Every Wednesday night, Charlie McCammon, Art Bell, and Steven Narbus meet at the Corinthian Yacht Club in Essington and race their sailboats on the Delaware River. It’s tradition. But last summer a Wednesday night race led to a whole lot more than just competitive camaraderie. The three self-confessed “water nuts” started talking about modern maritime industry.
The conversation drifted upstream from the Delaware to the Schuylkill. There was a short lived riverboat cruise, they thought, but it stopped operating. “The Schuylkill could surely use one; why don’t we start one together?” The sort of conversation that never makes it off the dock. This time somehow, the idea set sail.
Fast forward to present day and the three men have formed a partnership called Patriot Harbor Lines. Its first boat? The Patriot. She’s—for lack of a better word—Fitzgeraldian. She looks like she sailed in from times past—and she’s supposed to. The Patriot is based on a commuter boat design from the Roaring Twenties, but beneath the flapper exterior lies modern wood and fiberglass construction, as well as a 21st Century engine.
With room for just 35 people, Art Bell says The Patriot is meant to be “an intimate experience…for a more upscale crowd.” The first official ticketed outing will be on May 12th: Mother’s Day.
The $30 tour, between the Walnut Street Dock and Bartram’s Garden, lasts three hours and includes the entrance fee to the Garden. Initially, it’s scheduled to run every Saturday and Sunday. There are also plans for an evening cocktail cruise along the Schuylkill which would pick up and drop off at the Waterworks, at the foot of the Philadelphia Museum of Art.
“We want people to take a break from the hustle and bustle of Philadelphia while remaining in the middle of Philadelphia,” McCammon says of the intended cruise experience. That, plus a learning experience. The Schuylkill River Development Corporation has partnered with Patriot Harbor Lines to provide tour guides for the river cruise.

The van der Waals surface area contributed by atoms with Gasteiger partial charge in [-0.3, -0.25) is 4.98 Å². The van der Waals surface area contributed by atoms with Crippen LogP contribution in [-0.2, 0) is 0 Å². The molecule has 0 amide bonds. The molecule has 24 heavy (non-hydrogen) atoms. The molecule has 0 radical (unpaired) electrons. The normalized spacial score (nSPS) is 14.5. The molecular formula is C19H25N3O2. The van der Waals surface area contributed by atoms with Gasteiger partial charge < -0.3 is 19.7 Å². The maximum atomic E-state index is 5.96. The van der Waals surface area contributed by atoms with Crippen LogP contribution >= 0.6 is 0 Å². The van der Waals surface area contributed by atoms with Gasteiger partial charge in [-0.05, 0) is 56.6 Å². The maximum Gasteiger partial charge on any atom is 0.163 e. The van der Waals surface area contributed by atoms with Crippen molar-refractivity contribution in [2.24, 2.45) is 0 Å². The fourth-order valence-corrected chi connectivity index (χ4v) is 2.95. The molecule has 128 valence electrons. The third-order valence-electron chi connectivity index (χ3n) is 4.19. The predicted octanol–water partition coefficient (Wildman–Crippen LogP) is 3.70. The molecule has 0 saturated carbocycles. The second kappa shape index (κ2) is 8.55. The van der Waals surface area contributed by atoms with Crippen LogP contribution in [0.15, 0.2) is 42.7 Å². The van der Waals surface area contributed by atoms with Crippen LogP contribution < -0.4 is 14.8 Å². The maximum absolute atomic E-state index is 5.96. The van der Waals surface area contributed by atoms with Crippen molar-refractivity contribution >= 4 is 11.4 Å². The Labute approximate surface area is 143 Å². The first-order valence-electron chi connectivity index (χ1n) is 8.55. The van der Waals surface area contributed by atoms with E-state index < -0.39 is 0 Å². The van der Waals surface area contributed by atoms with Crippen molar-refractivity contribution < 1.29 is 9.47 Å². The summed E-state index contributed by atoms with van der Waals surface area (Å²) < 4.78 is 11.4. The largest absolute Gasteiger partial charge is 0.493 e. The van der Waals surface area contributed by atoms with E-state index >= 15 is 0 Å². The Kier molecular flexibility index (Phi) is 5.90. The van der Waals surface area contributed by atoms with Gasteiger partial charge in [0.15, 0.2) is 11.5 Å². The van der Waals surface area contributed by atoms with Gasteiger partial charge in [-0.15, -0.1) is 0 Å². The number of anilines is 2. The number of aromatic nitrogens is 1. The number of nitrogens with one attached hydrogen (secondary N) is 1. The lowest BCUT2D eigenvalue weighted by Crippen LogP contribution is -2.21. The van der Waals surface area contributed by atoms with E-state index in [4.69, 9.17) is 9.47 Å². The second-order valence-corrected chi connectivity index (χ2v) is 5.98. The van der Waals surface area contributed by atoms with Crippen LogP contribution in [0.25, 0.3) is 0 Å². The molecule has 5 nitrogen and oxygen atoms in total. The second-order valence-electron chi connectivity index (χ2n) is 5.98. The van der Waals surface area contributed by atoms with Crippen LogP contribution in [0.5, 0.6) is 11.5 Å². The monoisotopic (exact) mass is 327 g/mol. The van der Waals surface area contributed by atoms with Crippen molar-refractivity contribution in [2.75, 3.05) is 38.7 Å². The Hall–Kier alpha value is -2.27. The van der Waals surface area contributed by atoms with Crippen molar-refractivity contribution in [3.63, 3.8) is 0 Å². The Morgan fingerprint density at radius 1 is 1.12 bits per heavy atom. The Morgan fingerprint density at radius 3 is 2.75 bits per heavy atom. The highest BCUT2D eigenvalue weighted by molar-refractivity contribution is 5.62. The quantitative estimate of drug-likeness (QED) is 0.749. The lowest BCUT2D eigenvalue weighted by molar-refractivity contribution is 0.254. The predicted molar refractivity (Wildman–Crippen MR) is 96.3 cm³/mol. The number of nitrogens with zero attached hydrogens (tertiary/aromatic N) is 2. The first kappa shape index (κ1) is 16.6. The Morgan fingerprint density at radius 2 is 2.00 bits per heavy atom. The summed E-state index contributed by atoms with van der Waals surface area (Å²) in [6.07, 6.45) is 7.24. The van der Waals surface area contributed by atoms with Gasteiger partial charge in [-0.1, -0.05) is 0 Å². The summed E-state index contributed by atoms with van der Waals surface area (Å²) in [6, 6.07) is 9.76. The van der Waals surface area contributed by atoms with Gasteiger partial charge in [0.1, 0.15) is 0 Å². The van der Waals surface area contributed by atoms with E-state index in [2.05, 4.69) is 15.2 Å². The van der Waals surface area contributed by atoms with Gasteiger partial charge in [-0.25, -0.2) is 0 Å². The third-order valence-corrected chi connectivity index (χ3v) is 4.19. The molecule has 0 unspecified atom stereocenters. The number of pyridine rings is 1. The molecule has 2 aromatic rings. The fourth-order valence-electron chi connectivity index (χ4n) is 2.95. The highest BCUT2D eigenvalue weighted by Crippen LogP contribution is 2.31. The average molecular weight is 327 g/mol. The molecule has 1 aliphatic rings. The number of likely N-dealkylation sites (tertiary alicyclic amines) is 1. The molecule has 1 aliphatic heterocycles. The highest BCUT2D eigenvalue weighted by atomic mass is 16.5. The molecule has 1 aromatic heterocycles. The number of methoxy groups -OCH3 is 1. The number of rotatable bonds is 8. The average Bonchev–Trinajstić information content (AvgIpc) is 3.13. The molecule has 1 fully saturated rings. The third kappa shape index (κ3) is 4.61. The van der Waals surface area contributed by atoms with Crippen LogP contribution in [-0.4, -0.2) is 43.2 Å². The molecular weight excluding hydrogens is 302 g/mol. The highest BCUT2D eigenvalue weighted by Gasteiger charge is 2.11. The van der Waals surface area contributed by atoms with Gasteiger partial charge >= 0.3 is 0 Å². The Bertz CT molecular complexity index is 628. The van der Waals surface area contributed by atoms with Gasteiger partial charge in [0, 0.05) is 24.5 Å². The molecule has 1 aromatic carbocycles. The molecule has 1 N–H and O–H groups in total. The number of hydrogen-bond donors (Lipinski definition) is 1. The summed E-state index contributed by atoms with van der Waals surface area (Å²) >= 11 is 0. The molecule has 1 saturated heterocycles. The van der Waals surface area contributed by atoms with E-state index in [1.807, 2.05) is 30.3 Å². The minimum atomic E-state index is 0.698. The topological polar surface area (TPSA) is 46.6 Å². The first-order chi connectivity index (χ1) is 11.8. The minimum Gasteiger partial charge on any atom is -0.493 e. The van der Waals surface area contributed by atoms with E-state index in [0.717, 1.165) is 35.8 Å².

Putting a riverboat back on the Schuylkill River could have a huge residual effect. SRDC founder John Randolph notes that the land portion of the river is already really well developed; the Locust to South boardwalk is under construction, the Grays Ferry Crescent is already online, and Bartram’s Mile is in planning. Randolph is pleased with the progress, but recognizes the work ahead. Twenty years ago, he spearheaded efforts to turn the then post-industrial riverfront into a greenway. Today, the Schuylkill Banks is used annually by over a million joggers, cyclists, walkers, and more. The river itself is another story altogether.
Randolph believes The Patriot could help activate the river itself. “The boat is the only way you can see the river,” he says. The return of a cruise adds another layer of vibrancy not just along the Schuylkill, but on the Schuylkill.
It’s another part of the grand vision to return the ancient industrial riverway back to its pulsing arterial roots—something Philadelphia can be proud of and use. “This river can grow up,” Randolph says.
The growth continues with The Patriot’s first official river outing on May 12th, Mother’s Day.